The next feature film shot in Memphis will bring attention to one of the city’s more overlooked populations — the Bulgarian community — while also demonstrating the Mid-South’s potential as a base for filmmaking with an international flair.
Conceived and directed by Bulgaria-born Tzvetana Denkova — who has been known as „Sissy“ since her family emigrated to the U.S. in 1997, when she was 10 — „The Scent of Linden“ begins shooting here Oct. 6.
Described by Denkova as „an ensemble black comedy,“ the movie will be one of the more unique projects ever undertaken here. Says Denkova: „The film would be the first Bulgarian feature ever produced entirely in the U.S.“
„The Scent of Linden“ is set in Memphis, but most of the dialog will be in Bulgarian, and it will be spoken by a cast that consists primarily of professional actors here on work visas from their home country, where some of them are stars in film and television.
„Yes, there are Bulgarian immigrants who are actors here,“ Denkova said, „but I really wanted those 30-year, conservatory-trained TV comedic stars from Bulgaria.“
Denkova said her Bulgarian-American collaboration — the screenwriter, working from Denkova’s premise, is Los Angeles-based Jordan Trippeer — examines „the question of the American dream and asks, ‘Is it still real?’ It’s about our Bulgarian community but also our point of view of American life.“
With a budget of about a half-million dollars that was sponsored in part by the Film Collaborative, a new Los Angeles non-profit that supports independent cinema, „Linden“ will be shot over 18 days, entirely on location in the Memphis area.
Taking advantage of Tennessee’s financial incentives for filmmakers, the project will employ about 65 people, including nine Bulgarians — eight actors and a script supervisor, to help with translation — who will be in Memphis on „P-3“ temporary work visas. „P-3“ is the designation for „artists or entertainers“ who perform „under a program that is culturally unique,“ according to the U.S. Citizenship and Immigration Services agency.
The visa issue was „the biggest ordeal in the entire development and pre-production of this project, over several years,“ said Denkova, 35, who will be making her debut as a feature film director.
„We’ve all heard the expression ‘It takes a village to raise a child,'“ said Memphis Film Commissioner Linn Sitler. „Well, it took the United States government and the state government and the local government and the Memphis and Shelby County Film and Television Commission to get this done.“
‘My father is the epitome of the American dream’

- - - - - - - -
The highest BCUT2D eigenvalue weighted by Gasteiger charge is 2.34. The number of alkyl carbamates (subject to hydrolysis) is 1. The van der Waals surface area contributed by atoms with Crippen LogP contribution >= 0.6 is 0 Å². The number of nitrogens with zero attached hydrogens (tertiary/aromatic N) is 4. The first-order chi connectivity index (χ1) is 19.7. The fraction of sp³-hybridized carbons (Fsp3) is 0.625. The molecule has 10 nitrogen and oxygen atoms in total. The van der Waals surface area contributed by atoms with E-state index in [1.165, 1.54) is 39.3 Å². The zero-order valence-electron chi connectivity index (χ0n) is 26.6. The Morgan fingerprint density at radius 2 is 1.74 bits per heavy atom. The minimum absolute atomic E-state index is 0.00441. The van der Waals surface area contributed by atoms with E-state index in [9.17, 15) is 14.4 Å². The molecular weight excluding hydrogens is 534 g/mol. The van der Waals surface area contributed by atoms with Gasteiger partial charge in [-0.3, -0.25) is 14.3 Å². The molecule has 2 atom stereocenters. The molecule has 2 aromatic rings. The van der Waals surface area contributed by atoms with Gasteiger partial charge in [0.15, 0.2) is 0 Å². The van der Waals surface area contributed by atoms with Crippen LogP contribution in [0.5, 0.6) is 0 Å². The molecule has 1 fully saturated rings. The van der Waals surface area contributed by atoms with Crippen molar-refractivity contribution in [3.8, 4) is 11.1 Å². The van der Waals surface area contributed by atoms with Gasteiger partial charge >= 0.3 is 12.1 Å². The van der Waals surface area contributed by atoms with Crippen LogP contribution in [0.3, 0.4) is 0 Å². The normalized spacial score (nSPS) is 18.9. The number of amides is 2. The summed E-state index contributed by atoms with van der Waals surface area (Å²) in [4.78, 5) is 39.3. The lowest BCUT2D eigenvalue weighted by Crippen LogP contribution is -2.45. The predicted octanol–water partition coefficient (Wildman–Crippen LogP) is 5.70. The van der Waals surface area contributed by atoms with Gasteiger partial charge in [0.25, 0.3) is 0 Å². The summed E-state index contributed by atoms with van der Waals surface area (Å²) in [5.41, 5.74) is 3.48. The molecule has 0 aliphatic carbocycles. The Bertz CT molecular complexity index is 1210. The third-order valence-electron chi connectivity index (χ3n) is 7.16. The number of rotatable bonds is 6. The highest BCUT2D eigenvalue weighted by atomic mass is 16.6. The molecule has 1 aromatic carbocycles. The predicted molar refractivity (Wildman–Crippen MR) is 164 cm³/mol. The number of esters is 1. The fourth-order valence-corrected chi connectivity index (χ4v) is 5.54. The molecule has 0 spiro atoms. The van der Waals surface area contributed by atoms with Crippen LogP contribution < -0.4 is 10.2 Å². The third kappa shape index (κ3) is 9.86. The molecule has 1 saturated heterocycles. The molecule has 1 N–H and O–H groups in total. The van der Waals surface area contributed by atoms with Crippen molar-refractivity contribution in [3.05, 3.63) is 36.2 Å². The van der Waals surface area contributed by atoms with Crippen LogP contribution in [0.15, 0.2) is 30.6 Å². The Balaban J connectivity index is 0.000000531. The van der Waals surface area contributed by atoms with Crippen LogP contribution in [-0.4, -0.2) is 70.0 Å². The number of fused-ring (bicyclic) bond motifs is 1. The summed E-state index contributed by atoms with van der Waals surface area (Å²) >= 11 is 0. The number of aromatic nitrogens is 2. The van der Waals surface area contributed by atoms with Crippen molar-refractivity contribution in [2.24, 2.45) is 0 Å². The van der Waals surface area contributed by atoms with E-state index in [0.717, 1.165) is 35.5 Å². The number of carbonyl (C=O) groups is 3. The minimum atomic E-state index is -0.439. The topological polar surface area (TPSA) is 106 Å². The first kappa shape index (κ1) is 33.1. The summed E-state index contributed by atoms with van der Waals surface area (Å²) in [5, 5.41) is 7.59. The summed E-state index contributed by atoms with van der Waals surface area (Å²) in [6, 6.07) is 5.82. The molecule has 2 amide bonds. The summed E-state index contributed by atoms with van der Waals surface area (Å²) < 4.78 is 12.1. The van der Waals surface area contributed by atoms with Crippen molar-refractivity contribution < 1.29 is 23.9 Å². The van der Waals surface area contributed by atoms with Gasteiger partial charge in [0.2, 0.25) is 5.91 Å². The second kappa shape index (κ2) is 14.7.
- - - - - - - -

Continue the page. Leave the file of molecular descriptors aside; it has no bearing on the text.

A beneficiary of the so-called „green card lottery“ established by the Immigration Act of 1990, the Denkovs („Denkova“ being the feminine version of the name) emigrated to the U.S. from Bulgaria during the disruption that followed the collapse of the Soviet bloc and the end of the Communist Party monopoly on Bulgarian political power.
A Bartlett couple, Skip and Linda Davis, who had met Tzvetana’s father, Roumen Denkov, while they were on vacation acted as „guarantors“ for the family’s relocation to the U.S. and gave Roumen a place to stay until he could establish himself and bring over his wife, Snejina Denkova, and his son and daughter, Vasco and Tzvetana.
According to Tzvetana, the Denkovs arrived here with „two bags of clothes“ and no English. Nevertheless, coming to Memphis from Eastern Europe „was a bit of serendipity.“ In Bulgaria, Denkova’s father was a trombonist who played in the tourist resorts in the family’s home city of Varna on the Black Sea. „He listened to jazz and blues at a time in society when it was illegal, and then he ends up in a musical city.“
In sum, „My father is the epitome of the American dream,“ Denkova said. In Bulgaria, the family „was on the lowest end of the economic spectrum,“ she said. But in Memphis, Roumen Denkov mastered the art of doing business in the U.S., as well as the English language. He is now president and co-founder of RDX, a trucking firm located at the old Mall of Memphis on — appropriately enough — American Way.
In Memphis, the Bulgarian community is tight-knit and supportive, Denkova said. „America is an enormous place, and it’s very isolating. People here don’t live amongst others. You don’t come out of your apartment and walk down a boulevard filled with people like you do in a European city. So we create a sense of community and friendship like we used to know at home.
„I basically grew up among Bulgarian immigrants of the older generation. If you needed your bathroom tiled or plumbing work done, the first call you make is to a Bulgarian friend.“